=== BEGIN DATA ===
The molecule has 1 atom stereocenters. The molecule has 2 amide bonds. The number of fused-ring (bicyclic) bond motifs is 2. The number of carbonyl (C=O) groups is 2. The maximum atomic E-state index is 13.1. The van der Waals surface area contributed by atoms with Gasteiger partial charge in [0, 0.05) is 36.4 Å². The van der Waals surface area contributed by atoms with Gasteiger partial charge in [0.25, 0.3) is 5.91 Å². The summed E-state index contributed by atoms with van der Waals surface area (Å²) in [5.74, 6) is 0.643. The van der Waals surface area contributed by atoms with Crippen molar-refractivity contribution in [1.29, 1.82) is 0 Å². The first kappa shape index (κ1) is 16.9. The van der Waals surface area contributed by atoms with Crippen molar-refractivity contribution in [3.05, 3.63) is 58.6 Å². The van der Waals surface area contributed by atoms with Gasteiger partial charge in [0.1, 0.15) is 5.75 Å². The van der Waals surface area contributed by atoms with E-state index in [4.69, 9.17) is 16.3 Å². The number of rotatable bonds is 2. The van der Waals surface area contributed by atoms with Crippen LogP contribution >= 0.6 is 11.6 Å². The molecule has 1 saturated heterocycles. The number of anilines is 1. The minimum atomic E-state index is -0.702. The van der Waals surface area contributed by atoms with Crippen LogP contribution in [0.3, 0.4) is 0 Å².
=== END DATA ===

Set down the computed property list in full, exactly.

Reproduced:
The molecule has 1 atom stereocenters. The molecule has 2 amide bonds. The number of fused-ring (bicyclic) bond motifs is 2. The number of carbonyl (C=O) groups is 2. The maximum atomic E-state index is 13.1. The van der Waals surface area contributed by atoms with Gasteiger partial charge in [0, 0.05) is 36.4 Å². The van der Waals surface area contributed by atoms with Gasteiger partial charge in [0.25, 0.3) is 5.91 Å². The summed E-state index contributed by atoms with van der Waals surface area (Å²) in [5.74, 6) is 0.643. The van der Waals surface area contributed by atoms with Crippen molar-refractivity contribution in [1.29, 1.82) is 0 Å². The first kappa shape index (κ1) is 16.9. The van der Waals surface area contributed by atoms with Crippen molar-refractivity contribution in [3.05, 3.63) is 58.6 Å². The van der Waals surface area contributed by atoms with Gasteiger partial charge in [0.1, 0.15) is 5.75 Å². The van der Waals surface area contributed by atoms with E-state index in [4.69, 9.17) is 16.3 Å². The number of rotatable bonds is 2. The van der Waals surface area contributed by atoms with Crippen LogP contribution >= 0.6 is 11.6 Å². The molecule has 1 saturated heterocycles. The number of anilines is 1. The minimum atomic E-state index is -0.702. The van der Waals surface area contributed by atoms with Crippen LogP contribution in [0.3, 0.4) is 0 Å².